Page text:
ARDMORE, Pa. — Tiger Woods made birdie at the first hole, only to watch his day go racing downhill from there.
By the time it was over, Woods skidded to seven bogeys and a 6-over-par 76 Saturday, tumbling down the leaderboard and matching his worst round as a pro at the U.S. Open. That left him 10 strokes behind third-round leader Phil Mickelson, the only player under par at the short but devilishly tough Merion Golf Club.
Despite leading the PGA Tour in putting in recent weeks, Woods needed 36 putts on the severely undulating greens. He blamed his inability to gauge the speed of those baffling putting surfaces for his three days of uneven play — and he was right.
Woods is tied for third in fairways hit and 22nd in reaching the greens in regulation. But he’s averaged 32 putts per round, which left him tied for 53rd in the field of 73 players.
“It’s certainly frustrating because I was feeling like I was playing well this week and I just didn’t make the putts I needed to make,” he said afterward.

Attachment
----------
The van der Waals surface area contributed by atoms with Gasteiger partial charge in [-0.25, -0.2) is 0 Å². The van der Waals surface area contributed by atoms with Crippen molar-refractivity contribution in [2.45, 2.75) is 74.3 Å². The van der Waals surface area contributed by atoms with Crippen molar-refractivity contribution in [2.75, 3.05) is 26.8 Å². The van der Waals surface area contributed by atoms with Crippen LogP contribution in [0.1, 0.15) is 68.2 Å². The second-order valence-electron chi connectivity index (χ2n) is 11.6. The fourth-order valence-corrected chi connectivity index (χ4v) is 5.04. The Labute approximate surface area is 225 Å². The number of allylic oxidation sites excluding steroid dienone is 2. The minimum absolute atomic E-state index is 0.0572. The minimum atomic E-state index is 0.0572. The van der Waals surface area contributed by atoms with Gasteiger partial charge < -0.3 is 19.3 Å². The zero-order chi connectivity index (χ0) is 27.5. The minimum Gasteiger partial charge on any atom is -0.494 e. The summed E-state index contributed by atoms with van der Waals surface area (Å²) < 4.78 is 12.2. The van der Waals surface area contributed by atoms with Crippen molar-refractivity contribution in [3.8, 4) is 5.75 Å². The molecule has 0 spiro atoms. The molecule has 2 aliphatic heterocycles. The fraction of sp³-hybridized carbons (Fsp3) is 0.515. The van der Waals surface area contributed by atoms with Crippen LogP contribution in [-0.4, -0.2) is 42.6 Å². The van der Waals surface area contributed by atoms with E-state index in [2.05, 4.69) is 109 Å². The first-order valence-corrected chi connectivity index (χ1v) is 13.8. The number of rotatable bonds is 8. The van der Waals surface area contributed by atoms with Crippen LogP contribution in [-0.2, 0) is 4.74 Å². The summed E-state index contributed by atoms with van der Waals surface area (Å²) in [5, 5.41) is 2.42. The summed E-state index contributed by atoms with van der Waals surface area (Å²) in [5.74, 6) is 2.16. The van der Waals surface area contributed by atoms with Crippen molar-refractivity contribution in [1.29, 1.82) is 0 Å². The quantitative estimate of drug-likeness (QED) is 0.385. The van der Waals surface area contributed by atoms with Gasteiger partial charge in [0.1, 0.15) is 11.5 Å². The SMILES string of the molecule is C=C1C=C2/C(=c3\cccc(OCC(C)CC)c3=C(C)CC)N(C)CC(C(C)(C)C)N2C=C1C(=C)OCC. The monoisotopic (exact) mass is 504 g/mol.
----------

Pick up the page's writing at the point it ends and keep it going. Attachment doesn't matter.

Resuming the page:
“The first two days, I had, like, three 3-putts and I was four shots off the lead, and I missed a boatload of putts within 10 feet. So I really wasn’t that far off. If I clean up the round and don’t 3-putt, I’m one shot back starting out today. ...” Woods added.
“Basically, I just didn’t have the speed right this week and it certainly showed.”
Woods’ toughest stretch came at Nos. 3-6, where he made three bogeys in a four-hole stretch. He blamed the last of those for setting the negative tone that hung over his round like the storm clouds that rolled over Merion throughout Thursday’s opening round. His troubles at No. 6 included a tee shot that finished up in another player’s divot in the fairway, as well as a delicate greenside chip that rolled back and left him facing his next shot from farther back.